Oklahoma group wants redistricting left to bipartisan panel
OKLAHOMA CITY (AP) — A group trying to prevent partisan gerrymandering of Oklahoma’s legislative and congressional districts filed an initiative petition Monday that seeks a statewide vote on whether to create a bipartisan commission to redraw district boundaries.
Creating an independent commission would open up the redistricting process to more citizen input and help stop politicians from “picking their own voters,” said Andy Moore, founder and executive director of Let’s Fix This, which aims to help Oklahomans engage politically.
“Right now, politicians draw lines for their own gain to get re-elected, and we don’t know how they do it,” Moore said after the petition was filed with the Oklahoma Secretary of State’s Office. “Politicians have drawn the maps in such a way to ensure they get re-elected, regardless of what they do in their actual work.”
Under the plan, the power to draw both legislative and federal congressional districts would be transferred from the Legislature to a bipartisan nine-member commission. The commission would include an equal number of Republicans, Democrats and members unaffiliated with either party, and they would be selected by a group of retired state Supreme Court and appellate judges.
“It is fully open and transparent,” Moore said. Voting district lines would be drawn in accordance with federal law and community interests and the commission’s work would be subject to the state Open Records and Open Meetings acts, he said.
Republican House Speaker Charles McCall criticized the effort as an unnecessary “solution in search of a problem.”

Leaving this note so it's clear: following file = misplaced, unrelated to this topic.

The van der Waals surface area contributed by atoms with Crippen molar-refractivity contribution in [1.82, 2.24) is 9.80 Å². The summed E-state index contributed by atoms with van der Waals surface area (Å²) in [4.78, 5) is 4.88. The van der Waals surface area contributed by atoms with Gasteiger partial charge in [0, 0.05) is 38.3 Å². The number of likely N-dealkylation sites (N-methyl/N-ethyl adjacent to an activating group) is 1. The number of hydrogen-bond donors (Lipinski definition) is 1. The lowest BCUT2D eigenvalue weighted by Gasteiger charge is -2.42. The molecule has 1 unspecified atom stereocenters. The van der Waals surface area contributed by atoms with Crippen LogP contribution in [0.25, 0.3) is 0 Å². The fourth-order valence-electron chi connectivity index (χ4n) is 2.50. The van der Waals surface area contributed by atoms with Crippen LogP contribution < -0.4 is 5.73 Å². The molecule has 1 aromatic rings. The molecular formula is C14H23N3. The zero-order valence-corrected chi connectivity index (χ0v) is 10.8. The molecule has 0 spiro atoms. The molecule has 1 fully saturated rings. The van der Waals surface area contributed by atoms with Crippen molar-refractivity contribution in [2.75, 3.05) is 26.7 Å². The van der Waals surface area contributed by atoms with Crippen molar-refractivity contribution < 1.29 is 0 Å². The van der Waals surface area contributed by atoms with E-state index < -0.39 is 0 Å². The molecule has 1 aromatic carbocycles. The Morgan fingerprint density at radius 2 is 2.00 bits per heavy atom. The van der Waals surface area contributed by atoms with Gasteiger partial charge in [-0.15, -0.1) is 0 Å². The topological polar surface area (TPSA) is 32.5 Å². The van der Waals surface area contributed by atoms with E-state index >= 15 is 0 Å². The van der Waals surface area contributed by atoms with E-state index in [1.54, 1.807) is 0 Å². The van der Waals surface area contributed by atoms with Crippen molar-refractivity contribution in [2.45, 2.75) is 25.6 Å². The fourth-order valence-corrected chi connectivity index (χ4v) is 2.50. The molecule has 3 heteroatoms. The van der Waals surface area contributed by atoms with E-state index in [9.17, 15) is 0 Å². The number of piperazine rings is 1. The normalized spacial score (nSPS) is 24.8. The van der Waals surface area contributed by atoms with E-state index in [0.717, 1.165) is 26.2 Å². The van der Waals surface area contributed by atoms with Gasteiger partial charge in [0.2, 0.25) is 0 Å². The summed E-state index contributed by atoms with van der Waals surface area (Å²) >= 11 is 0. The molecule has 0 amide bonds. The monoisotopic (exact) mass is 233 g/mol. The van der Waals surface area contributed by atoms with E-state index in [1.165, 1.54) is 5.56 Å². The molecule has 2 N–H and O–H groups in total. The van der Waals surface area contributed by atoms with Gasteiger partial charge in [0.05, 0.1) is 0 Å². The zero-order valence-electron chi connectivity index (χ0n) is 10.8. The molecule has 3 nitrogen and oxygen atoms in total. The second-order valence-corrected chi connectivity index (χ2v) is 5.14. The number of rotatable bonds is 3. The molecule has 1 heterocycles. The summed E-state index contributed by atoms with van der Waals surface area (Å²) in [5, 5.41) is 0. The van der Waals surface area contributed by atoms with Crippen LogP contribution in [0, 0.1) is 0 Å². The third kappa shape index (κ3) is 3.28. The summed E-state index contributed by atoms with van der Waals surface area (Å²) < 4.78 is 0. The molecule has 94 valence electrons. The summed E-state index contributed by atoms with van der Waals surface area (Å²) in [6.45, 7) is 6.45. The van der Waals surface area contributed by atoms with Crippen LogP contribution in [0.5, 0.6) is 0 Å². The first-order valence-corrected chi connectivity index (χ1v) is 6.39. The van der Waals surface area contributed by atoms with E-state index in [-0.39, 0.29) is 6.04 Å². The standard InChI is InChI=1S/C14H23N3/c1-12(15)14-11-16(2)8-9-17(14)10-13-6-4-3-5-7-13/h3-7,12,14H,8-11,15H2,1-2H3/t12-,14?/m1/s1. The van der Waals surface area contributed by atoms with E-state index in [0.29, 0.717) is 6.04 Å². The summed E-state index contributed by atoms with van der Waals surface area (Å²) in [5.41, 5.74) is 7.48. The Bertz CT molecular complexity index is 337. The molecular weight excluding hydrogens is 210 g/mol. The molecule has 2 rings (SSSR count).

“The convoluted 14-page process the petitioners want makes the system more complicated and less accountable to voters,” said McCall, whose party has big majorities in the Legislature and oversaw the last round of redistricting. He said the existing redistricting process is simpler and more accountable “because the buck stops with the legislators who the voters can keep or replace depending on how they feel about their work.”
Republican Senate President Pro Tem Greg Treat described the petition as “a redistricting coup” and said the effort is funded by out-of-state special interests “to support radical progressive viewpoints in Oklahoma and other states.”
“The Oklahoma Senate will do its job and handle redistricting in a fair manner,” Treat said.
Those behind the effort will require almost 178,000 to qualify the proposed constitutional amendment for the November 2020 election ballot. No date has been set for the group to begin collecting signatures.
Redistricting occurs every 10 years following the release of U.S. Census data, which will be collected next year. Under the Oklahoma constitution, each legislative chamber updates its voting districts to reflect population changes and other factors.
Legislative leaders have said that members of bipartisan redistricting committees will begin the redistricting process in 2020 and that new district lines will be finalized through legislation considered in 2021.